Major blackout traced to greed over dirty coal
POSTSCRIPT By Federico D. Pascual Jr.
The Philippine Star
EL NIÑO: They tell us that the dams are drying up, yet El Nino is not even done with us yet. Looming before us is the specter of parched rice and corn fields, water rationing, rotating blackouts, and possible scattered power failures on Election Day.
By March or April, they continue to tell us, the water level in many major dams in Luzon and Mindanao will be so low that the supply for irrigation and hydropower generation will be severely reduced.
They scare us with maps marked with red swaths of El Nino creeping up on the Philippine area of irresponsibility.
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TRUE DEPTH: Pardon our having to sing some sour notes on a Sunday related to water supply, rice supply, blackouts, and related issues.
First the dams. Instead of just telling us the day’s water ELEVATION, the monitors should give us comparative statistics on the actual VOLUME of water contained in the reservoir and the rate of evaporation and spill.
The water-level reading may be high, but if there is heavy silting, there is actually less water impounded. Even if the scale shows the level to be, say, 200 meters, if the depth at that point is actually just 100 meters, the volume may be just half of what it appears to be.
There should first be a report on where the zero-meter reading is, how deep and widespread is the silting — and what has been done about it.
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RICE ISSUES: Candidates for president are saying that if they win in the May elections, the country will attain self-sufficiency in rice.
Don’t believe them. It is not that difficult to make this agricultural country self-sufficient in rice, but why would these politicians do it and lose the billions made under the table?
Big money is made at every stage of the transaction: from the bidding, the shipping, the diverting to the blackmarket, and the adulteration of the imported variety.
An added reason for importing rice this time is the coming elections. The administration must have enough stock to spread around and keep retail prices manageable.
Actually the claim that imports are needed to stabilize prices is nonsense. With the National Food Authority holding less than 10 percent of the total stock in the market, it will not be able to influence prices whenever the cartel sets its mind to raking in huge profits.
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PUEDE NA?: Some blackouts are traceable to this racket of some high-placed people making dirty millions from the delivery of inferior fuel, such as low-grade coal, that fouls up the power plants and pollute the air.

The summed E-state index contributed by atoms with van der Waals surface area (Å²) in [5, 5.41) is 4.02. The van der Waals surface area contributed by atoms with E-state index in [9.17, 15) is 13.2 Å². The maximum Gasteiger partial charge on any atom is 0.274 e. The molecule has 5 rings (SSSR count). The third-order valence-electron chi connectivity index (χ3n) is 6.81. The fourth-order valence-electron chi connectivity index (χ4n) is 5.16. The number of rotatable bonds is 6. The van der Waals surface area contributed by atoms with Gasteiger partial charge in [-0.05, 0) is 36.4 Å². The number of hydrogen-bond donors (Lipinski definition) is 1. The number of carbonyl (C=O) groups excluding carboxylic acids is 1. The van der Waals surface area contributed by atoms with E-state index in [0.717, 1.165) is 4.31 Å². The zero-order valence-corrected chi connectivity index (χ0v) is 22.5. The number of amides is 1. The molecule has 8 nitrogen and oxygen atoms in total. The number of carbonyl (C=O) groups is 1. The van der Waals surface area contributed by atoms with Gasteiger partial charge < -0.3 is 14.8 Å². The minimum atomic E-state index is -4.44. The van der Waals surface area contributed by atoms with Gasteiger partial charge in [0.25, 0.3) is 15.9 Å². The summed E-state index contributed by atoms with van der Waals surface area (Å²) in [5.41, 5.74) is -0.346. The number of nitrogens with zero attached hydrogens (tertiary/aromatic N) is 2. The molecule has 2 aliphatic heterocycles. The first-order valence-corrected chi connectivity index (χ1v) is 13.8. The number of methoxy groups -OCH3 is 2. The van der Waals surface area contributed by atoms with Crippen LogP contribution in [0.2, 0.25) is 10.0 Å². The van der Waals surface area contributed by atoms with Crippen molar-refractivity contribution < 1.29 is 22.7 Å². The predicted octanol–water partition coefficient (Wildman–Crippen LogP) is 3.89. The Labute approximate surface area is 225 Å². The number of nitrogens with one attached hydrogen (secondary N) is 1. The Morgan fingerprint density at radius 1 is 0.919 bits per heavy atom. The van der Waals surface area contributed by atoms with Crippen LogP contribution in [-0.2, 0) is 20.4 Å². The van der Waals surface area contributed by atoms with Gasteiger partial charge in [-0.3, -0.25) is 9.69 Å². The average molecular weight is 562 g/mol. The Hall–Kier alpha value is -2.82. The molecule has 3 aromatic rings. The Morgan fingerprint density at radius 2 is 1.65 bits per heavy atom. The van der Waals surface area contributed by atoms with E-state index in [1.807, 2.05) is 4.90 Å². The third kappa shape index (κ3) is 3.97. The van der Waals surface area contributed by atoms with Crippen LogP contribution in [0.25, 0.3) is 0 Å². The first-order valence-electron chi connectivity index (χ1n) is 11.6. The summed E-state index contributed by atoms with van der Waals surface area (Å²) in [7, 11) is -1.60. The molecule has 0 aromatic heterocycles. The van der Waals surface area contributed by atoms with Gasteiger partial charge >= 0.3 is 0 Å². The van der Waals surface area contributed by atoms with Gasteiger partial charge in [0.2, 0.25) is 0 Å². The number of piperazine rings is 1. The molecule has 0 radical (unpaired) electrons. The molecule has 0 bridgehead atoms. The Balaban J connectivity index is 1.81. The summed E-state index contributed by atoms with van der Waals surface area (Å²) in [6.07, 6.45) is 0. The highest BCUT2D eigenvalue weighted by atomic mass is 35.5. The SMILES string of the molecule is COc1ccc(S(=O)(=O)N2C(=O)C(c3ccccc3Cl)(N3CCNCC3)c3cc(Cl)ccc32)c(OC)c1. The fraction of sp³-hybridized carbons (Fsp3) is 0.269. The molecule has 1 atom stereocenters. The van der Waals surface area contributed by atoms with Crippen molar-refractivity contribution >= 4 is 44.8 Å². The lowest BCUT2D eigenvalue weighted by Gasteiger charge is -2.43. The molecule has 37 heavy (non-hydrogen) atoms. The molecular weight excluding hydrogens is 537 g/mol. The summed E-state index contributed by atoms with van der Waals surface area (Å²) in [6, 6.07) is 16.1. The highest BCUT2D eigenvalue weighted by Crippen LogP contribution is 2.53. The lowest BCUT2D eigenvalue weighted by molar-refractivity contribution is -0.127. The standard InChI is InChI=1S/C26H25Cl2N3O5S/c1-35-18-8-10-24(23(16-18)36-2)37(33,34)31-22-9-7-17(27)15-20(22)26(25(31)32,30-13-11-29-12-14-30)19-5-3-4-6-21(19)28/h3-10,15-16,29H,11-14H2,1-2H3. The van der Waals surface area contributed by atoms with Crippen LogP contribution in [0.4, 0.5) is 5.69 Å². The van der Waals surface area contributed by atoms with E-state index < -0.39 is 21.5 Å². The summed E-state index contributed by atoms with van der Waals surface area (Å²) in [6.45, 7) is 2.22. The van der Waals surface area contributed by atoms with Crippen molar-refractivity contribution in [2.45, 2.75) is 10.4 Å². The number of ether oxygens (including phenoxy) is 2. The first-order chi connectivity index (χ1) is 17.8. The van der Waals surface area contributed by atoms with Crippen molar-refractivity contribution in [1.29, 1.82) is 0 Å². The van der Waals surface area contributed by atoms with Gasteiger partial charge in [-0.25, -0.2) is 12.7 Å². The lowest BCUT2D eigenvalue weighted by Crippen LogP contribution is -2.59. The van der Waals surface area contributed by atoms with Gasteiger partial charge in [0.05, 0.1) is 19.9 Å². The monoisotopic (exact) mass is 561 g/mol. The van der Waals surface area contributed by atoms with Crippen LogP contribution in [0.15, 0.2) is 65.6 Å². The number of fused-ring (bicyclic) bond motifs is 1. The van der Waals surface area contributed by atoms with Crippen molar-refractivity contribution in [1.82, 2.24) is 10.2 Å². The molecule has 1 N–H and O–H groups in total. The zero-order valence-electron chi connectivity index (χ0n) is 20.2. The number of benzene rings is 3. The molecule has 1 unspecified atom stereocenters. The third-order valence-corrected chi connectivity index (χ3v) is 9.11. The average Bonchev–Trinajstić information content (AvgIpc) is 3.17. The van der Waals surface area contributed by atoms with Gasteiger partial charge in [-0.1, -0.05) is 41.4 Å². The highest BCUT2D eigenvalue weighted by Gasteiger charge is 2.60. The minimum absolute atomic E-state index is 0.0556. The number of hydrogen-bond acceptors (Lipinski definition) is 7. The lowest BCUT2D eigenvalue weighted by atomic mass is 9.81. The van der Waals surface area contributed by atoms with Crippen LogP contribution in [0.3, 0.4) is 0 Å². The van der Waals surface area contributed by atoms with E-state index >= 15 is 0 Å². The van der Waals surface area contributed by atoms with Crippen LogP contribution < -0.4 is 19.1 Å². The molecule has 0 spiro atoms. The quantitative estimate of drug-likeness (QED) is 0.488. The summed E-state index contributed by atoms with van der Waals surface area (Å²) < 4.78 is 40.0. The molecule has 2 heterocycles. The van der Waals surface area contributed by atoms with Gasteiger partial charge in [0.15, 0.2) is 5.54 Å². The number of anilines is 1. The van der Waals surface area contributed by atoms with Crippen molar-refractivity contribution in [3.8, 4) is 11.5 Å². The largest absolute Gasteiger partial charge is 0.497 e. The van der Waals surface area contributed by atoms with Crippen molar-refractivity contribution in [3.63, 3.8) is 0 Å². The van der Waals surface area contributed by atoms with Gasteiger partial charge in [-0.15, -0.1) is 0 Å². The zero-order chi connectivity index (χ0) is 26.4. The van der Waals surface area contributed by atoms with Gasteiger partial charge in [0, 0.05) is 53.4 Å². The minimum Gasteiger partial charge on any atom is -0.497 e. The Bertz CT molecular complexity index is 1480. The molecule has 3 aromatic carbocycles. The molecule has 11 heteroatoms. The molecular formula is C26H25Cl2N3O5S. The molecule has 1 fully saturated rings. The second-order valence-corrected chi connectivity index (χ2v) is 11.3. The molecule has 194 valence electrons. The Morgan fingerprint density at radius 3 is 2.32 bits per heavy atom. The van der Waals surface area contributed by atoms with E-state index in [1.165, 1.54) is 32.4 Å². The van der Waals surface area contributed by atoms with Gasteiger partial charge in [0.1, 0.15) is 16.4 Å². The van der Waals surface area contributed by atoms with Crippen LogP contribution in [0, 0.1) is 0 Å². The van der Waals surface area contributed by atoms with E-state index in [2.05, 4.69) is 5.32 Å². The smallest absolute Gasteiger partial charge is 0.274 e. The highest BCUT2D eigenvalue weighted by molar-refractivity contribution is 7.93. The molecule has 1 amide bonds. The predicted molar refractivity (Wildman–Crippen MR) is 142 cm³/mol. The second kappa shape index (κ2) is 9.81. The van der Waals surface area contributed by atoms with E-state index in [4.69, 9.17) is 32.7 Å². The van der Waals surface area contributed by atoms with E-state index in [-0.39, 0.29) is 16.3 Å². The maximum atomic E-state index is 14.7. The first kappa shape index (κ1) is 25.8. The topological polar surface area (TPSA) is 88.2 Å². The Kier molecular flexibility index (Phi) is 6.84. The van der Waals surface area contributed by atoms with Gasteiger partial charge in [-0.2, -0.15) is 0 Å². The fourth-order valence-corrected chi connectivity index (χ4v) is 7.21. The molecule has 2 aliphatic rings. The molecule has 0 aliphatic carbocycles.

In a blackout in Metro Manila and nearby provinces last month, a 600-megawatt generator had to be shut down when the 45,000-metric-ton coal delivered turned out to be of such inferior quality that the plant operators had to reject it.
The coal had a low BTU (British thermal unit, which indicates how much heat it emits when it burns). It was too coarse, some of it was as big as stones and small rocks. The engineers had to reject it for being low-grade and unsuitable.
Its disposition was delayed because the supplier was dropping names, including a big shot from the Department of Energy, and insisting that the fuel was “puede na.” The engineers refused it, forcing a plant shutdown for days.
That supply cut, plus other technical problems in the Luzon grid, forced tripping and rotating blackouts.
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GREED AT DoE: In fairness to the National Power Corp., it no longer holds the contract to supply the coal to the independent power producers. (Note that IPPs are not allowed to buy or source their own fuel.)
Required by law to privatize its assets, the Napocor has sold to a private firm its fuel supply contract, plus the exclusive right to buy the power generated by that fuel.
But is it not immoral, maybe criminal, for somebody from the DoE — which supervises IPP operations pertaining to power — to have pecuniary interest in a fuel-supply contract and forcing a bad-order delivery on an IPP?
Such greed and perfidy over substandard fuel resulted in that costly blackout in the franchise area of the Manila Electric Co.
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IRRIGATION: What topic do you bring up when you find yourself seated beside Dr. Lucio Tan, head of a sprawling group of diversified companies?
Answer: Farming and irrigation! The topic was, I think, timely because of El Niño casting a red shadow over the land.
(The taipan was one of the guests last Tuesday in the advanced birthday mini-party of STAR Managing Editor Tony Katigbak at Edsa Shangri-La.)
Unknown to most people, because Tan keeps it low-key, the tycoon has been building and repairing small ponds for irrigation in selected provinces. The idea, he said, is to conserve water, improve yields and upgrade the livelihood of farmers.
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CATCH BASINS: Tan now has seven water-impounding projects in Ilocos Norte, Ilocos Sur, La Union and Cagayan. A frequent visitor to the North, he noted that water quality there has so deteriorated that it is now unsuitable for most plants, particularly tobacco, rice and corn.
He brought in foreign consultants, commissioned soil and water experts, engineers and agriculturists to draw up plans and build/rehabilitate reservoirs. These catch basins store thousands of cubic meters of rainwater that farmers use during the dry months.
A chemical engineer and recognized expert on applied agriculture, Tan personally reviews engineering plans, surprising experts with his deep understanding of soil types, conditions and chemical characteristics that affect water seepage.
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